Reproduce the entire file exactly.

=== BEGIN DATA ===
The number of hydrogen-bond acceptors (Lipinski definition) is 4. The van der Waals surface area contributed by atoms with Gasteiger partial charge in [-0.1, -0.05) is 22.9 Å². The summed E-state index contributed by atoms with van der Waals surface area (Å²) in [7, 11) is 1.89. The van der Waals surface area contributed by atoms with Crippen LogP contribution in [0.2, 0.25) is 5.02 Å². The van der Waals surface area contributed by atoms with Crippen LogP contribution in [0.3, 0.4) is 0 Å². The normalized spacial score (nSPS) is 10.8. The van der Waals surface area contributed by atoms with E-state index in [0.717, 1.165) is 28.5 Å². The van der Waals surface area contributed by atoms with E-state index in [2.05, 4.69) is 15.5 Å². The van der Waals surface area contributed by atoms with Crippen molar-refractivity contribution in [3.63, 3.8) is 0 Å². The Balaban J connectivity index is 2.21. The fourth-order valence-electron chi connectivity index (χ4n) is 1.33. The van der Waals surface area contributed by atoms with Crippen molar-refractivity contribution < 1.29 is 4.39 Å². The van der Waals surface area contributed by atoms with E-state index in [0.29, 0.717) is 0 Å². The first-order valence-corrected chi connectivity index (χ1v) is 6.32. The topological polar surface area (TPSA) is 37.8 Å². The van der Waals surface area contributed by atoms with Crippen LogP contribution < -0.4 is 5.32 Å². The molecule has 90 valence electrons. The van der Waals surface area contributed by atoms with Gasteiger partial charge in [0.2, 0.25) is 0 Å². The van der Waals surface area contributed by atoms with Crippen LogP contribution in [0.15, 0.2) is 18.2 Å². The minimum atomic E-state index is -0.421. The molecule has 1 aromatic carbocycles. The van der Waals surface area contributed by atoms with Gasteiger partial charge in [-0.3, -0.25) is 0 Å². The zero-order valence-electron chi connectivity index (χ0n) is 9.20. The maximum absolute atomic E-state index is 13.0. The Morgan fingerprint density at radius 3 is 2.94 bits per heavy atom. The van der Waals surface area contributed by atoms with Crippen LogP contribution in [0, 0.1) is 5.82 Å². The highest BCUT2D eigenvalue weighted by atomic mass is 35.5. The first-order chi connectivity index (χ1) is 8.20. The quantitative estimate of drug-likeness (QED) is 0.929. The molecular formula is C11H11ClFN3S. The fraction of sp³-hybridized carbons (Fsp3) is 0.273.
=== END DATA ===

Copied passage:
The number of hydrogen-bond acceptors (Lipinski definition) is 4. The van der Waals surface area contributed by atoms with Gasteiger partial charge in [-0.1, -0.05) is 22.9 Å². The summed E-state index contributed by atoms with van der Waals surface area (Å²) in [7, 11) is 1.89. The van der Waals surface area contributed by atoms with Crippen LogP contribution in [0.2, 0.25) is 5.02 Å². The van der Waals surface area contributed by atoms with Crippen LogP contribution in [0.3, 0.4) is 0 Å². The normalized spacial score (nSPS) is 10.8. The van der Waals surface area contributed by atoms with E-state index in [0.717, 1.165) is 28.5 Å². The van der Waals surface area contributed by atoms with E-state index in [2.05, 4.69) is 15.5 Å². The van der Waals surface area contributed by atoms with Crippen molar-refractivity contribution in [3.63, 3.8) is 0 Å². The Balaban J connectivity index is 2.21. The fourth-order valence-electron chi connectivity index (χ4n) is 1.33. The van der Waals surface area contributed by atoms with Crippen molar-refractivity contribution < 1.29 is 4.39 Å². The van der Waals surface area contributed by atoms with E-state index in [0.29, 0.717) is 0 Å². The first-order valence-corrected chi connectivity index (χ1v) is 6.32. The topological polar surface area (TPSA) is 37.8 Å². The van der Waals surface area contributed by atoms with Crippen LogP contribution < -0.4 is 5.32 Å². The molecule has 90 valence electrons. The van der Waals surface area contributed by atoms with Gasteiger partial charge in [0.2, 0.25) is 0 Å². The van der Waals surface area contributed by atoms with Crippen LogP contribution in [0.15, 0.2) is 18.2 Å². The minimum atomic E-state index is -0.421. The molecule has 1 aromatic carbocycles. The van der Waals surface area contributed by atoms with Gasteiger partial charge in [-0.3, -0.25) is 0 Å². The zero-order valence-electron chi connectivity index (χ0n) is 9.20. The maximum absolute atomic E-state index is 13.0. The Morgan fingerprint density at radius 3 is 2.94 bits per heavy atom. The van der Waals surface area contributed by atoms with Crippen LogP contribution in [0, 0.1) is 5.82 Å². The highest BCUT2D eigenvalue weighted by atomic mass is 35.5. The first-order chi connectivity index (χ1) is 8.20. The quantitative estimate of drug-likeness (QED) is 0.929. The molecular formula is C11H11ClFN3S. The fraction of sp³-hybridized carbons (Fsp3) is 0.273.